A San Francisco rant.
that someone own a building for five years before he or she can … go out of the business of being a landlord.
In San Francisco, the Ellis Act is generally used by real estate speculators to evict all the renters in a building so that it can be sold to individual buyers as a tenancy in common. In the case of two- and three-unit buildings, for instance, that means two or three people jointly owning a property that each can then occupy a unit in. Later the buyers enter the condo-conversion lottery in order to become owners of their units.
I’ll translate that for those not familiar with the surreal, upside-down economics of San Francisco. This is a government run lottery for property owners. The prize is to be allowed to live in your own property and / or be able to sell it if you want, and not have to rent it out under rent-control. You read that correctly: some property owners in San Francisco have to enter a lottery to see if they are allowed to stop renting out their property to rent-control tenants. And they wonder why rents are high in San Francisco. Jeez, you’d think people would be lining up to buy properties to rent out at rents decided by the government for as long as the government decides you should do so.
And the paper knows who the bad guys are: it’s the “greedy individuals (who) are also gentrifying neighborhoods and destroying race and class diversity”. Wow. So running any kind of property business, or just wanting a home of your own, is “greedy”. Thanks for clearing that up.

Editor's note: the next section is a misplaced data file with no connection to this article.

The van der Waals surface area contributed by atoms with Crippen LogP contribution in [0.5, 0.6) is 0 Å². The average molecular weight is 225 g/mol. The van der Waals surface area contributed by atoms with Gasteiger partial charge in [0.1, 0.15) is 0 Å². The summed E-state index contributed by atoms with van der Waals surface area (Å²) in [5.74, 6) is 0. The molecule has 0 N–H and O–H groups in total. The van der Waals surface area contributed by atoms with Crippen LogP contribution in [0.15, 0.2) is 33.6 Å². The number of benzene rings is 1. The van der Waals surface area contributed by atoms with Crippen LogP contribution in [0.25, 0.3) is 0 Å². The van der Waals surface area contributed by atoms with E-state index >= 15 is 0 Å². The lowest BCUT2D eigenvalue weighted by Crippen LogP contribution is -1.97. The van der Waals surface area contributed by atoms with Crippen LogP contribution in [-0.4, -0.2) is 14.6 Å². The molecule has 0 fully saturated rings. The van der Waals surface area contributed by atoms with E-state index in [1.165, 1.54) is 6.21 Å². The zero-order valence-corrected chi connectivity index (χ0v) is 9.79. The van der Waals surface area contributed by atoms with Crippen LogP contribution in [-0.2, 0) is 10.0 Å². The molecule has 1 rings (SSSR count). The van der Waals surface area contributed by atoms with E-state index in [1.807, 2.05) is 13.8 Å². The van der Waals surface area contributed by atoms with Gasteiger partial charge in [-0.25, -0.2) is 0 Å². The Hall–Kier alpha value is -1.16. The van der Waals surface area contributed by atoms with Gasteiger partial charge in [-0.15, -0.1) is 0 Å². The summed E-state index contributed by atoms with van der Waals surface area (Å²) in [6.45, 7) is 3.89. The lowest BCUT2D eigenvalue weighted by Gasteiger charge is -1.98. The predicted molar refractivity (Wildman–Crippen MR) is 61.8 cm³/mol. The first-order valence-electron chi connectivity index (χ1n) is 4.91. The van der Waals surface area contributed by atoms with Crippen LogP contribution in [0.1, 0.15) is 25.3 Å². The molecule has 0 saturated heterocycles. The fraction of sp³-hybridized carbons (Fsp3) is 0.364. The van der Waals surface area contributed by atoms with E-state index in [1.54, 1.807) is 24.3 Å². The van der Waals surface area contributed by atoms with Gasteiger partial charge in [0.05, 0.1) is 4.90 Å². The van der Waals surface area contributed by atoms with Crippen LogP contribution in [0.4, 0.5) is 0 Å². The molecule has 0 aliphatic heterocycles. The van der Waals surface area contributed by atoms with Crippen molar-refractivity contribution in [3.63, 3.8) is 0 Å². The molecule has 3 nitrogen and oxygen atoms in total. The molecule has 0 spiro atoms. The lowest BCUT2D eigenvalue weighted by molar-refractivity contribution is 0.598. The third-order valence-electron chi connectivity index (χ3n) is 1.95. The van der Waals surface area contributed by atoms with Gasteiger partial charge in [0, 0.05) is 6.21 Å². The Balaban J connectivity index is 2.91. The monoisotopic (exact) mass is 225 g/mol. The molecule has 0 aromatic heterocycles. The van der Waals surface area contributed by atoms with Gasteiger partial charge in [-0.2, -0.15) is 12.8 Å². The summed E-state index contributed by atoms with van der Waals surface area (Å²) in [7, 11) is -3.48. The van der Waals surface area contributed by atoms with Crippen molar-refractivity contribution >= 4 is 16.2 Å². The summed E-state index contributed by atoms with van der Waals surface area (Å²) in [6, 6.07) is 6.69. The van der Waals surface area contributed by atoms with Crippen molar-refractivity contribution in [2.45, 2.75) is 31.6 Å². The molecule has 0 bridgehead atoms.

And it also knows who the victims are: it’s the “displaced tenants – in many instances seniors, people of color, people with AIDS, or working-class folks – (who) have to shuffle for a new place in a market where the rents are still immorally high.” Of course – renters should have the same rights and privileges as property owners, but without all the pesky inconvenience of actually buying a property. (You know, finding the property, finding the money for the down-payment, qualifying for the loan, investing the time, paying the legal fees, buying the property, paying the property taxes, paying to insure and maintain the building, and taking the risks.) But, of course, they still shouldn’t have to pay those “immorally high” rents.
Property is expensive in San Francisco, and life is difficult for lower income people, seniors etc. But why is it the job of a small group of people – private property owners – to solve this problem out of their own pockets? Here’s an idea. Allow property owners to do what they want with their properties – rent them out or live in them, or leave them empty, whatever. Then abolish rent control so that more property owners are likely to want to rent their properties out. Standard economic theory would indicate that rents would then come down to something less “immoral”.
Ha! It’ll never happen. Alice in wonderland is alive in this city – black is white, up is down and the laws of supply and demand can be repealed just because the City government says so.